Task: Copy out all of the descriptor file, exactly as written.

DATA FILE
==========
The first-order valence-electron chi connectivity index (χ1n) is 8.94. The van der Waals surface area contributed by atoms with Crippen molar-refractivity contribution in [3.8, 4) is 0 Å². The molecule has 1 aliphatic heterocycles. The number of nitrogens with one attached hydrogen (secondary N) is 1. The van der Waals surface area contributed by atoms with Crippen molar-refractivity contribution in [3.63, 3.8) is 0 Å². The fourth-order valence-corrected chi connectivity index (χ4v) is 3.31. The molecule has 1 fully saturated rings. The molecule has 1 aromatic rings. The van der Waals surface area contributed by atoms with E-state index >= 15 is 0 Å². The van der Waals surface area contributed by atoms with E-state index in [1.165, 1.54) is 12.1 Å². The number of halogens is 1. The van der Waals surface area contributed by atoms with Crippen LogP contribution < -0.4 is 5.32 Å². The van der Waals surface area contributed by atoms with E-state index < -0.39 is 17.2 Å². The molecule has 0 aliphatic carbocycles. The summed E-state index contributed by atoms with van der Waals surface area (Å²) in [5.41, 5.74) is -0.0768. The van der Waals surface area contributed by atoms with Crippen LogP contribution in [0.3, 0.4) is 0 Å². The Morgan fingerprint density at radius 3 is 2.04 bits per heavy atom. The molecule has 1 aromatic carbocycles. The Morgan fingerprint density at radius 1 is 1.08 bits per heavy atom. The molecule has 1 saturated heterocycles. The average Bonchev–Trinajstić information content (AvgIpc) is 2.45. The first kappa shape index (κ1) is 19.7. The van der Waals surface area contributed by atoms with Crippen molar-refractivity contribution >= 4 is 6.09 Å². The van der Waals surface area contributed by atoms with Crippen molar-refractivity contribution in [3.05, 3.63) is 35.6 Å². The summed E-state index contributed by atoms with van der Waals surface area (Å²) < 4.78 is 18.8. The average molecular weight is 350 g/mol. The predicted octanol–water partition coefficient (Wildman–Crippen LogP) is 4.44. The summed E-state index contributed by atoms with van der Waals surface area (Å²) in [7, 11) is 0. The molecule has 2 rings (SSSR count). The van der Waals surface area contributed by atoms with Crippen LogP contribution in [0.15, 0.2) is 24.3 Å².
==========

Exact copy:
The first-order valence-electron chi connectivity index (χ1n) is 8.94. The van der Waals surface area contributed by atoms with Crippen molar-refractivity contribution in [3.8, 4) is 0 Å². The molecule has 1 aliphatic heterocycles. The number of nitrogens with one attached hydrogen (secondary N) is 1. The van der Waals surface area contributed by atoms with Crippen molar-refractivity contribution in [3.63, 3.8) is 0 Å². The fourth-order valence-corrected chi connectivity index (χ4v) is 3.31. The molecule has 1 fully saturated rings. The molecule has 1 aromatic rings. The van der Waals surface area contributed by atoms with E-state index >= 15 is 0 Å². The van der Waals surface area contributed by atoms with E-state index in [1.165, 1.54) is 12.1 Å². The number of halogens is 1. The van der Waals surface area contributed by atoms with Crippen LogP contribution < -0.4 is 5.32 Å². The van der Waals surface area contributed by atoms with E-state index < -0.39 is 17.2 Å². The molecule has 0 aliphatic carbocycles. The summed E-state index contributed by atoms with van der Waals surface area (Å²) in [5.41, 5.74) is -0.0768. The van der Waals surface area contributed by atoms with Crippen LogP contribution in [0.3, 0.4) is 0 Å². The Morgan fingerprint density at radius 3 is 2.04 bits per heavy atom. The molecule has 1 aromatic carbocycles. The Morgan fingerprint density at radius 1 is 1.08 bits per heavy atom. The molecule has 1 saturated heterocycles. The average Bonchev–Trinajstić information content (AvgIpc) is 2.45. The first kappa shape index (κ1) is 19.7. The van der Waals surface area contributed by atoms with Crippen molar-refractivity contribution >= 4 is 6.09 Å². The van der Waals surface area contributed by atoms with Crippen molar-refractivity contribution in [3.05, 3.63) is 35.6 Å². The summed E-state index contributed by atoms with van der Waals surface area (Å²) < 4.78 is 18.8. The average molecular weight is 350 g/mol. The predicted octanol–water partition coefficient (Wildman–Crippen LogP) is 4.44. The summed E-state index contributed by atoms with van der Waals surface area (Å²) in [7, 11) is 0. The molecule has 2 rings (SSSR count). The van der Waals surface area contributed by atoms with Crippen LogP contribution in [0.15, 0.2) is 24.3 Å².